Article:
FRIDAY, Nov. 4, 2016 (HealthDay News) — For patients with locally advanced cervical cancer, standard of care (SOC), which includes pelvic external beam radiation (EBRT) with chemotherapy and interdigitated brachytherapy, is associated with significantly improved overall survival but is notably underused, according to a study published in the November issue of Gynecologic Oncology.
Tyler P. Robin, M.D., Ph.D., from the University of Colorado Cancer Center in Aurora, and colleagues identified 15,194 women with locally advanced cervical cancer treated with definitive radiation or chemoradiation from the National Cancer Database.
The researchers found that 44.3 percent of patients received SOC treatment and they had significantly improved overall survival. Factors associated with increased likelihood of receiving SOC included high volume centers, academic centers, comprehensive community cancer centers, private insurance, and higher income; black patients were less likely to receive SOC. Overall, 26.8, 23.8, and 49.5 percent of patients received no radiation boost, an EBRT boost only, and EBRT with brachytherapy, respectively. Compared with no boost, an EBRT boost was advantageous (hazard ratio, 0.720; P < 0.001), but patients who received brachytherapy had superior overall survival (hazard ratio, 0.554; P < 0.001). The likelihood of receiving no radiotherapy boost was increased for patients with lower incomes, Medicaid, or treatment at low-volume centers or non-comprehensive community cancer centers.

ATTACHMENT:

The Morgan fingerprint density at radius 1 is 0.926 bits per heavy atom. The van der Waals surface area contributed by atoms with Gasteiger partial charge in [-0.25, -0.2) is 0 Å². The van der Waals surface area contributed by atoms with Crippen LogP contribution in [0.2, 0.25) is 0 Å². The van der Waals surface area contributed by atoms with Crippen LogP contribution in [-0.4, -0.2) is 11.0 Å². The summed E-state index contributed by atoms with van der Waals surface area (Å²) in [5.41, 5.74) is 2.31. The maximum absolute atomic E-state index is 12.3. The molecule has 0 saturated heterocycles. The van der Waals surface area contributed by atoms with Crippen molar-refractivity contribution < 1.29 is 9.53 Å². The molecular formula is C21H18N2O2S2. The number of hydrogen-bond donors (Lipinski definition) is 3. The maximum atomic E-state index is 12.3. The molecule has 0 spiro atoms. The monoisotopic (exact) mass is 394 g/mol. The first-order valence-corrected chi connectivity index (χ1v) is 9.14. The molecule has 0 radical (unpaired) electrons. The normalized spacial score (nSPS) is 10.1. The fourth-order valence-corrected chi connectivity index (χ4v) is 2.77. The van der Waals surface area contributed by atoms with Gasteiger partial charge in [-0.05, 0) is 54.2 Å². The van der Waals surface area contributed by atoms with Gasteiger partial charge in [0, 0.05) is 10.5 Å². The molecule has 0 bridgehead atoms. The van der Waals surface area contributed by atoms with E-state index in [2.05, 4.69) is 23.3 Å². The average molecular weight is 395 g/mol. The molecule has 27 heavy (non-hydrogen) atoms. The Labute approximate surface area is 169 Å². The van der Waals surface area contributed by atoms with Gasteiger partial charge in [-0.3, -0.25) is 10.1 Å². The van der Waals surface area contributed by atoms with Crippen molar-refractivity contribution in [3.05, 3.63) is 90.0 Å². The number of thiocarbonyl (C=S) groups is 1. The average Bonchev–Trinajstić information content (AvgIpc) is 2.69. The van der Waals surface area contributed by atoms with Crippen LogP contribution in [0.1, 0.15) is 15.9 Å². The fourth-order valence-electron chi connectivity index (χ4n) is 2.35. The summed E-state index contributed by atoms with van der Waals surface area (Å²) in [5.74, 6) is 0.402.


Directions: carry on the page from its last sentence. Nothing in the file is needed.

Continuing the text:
“SOC for locally advanced cervical cancer offers superior outcomes, yet less than half of patients receive SOC and there are disparities in which patients receive SOC treatment,” the authors write.
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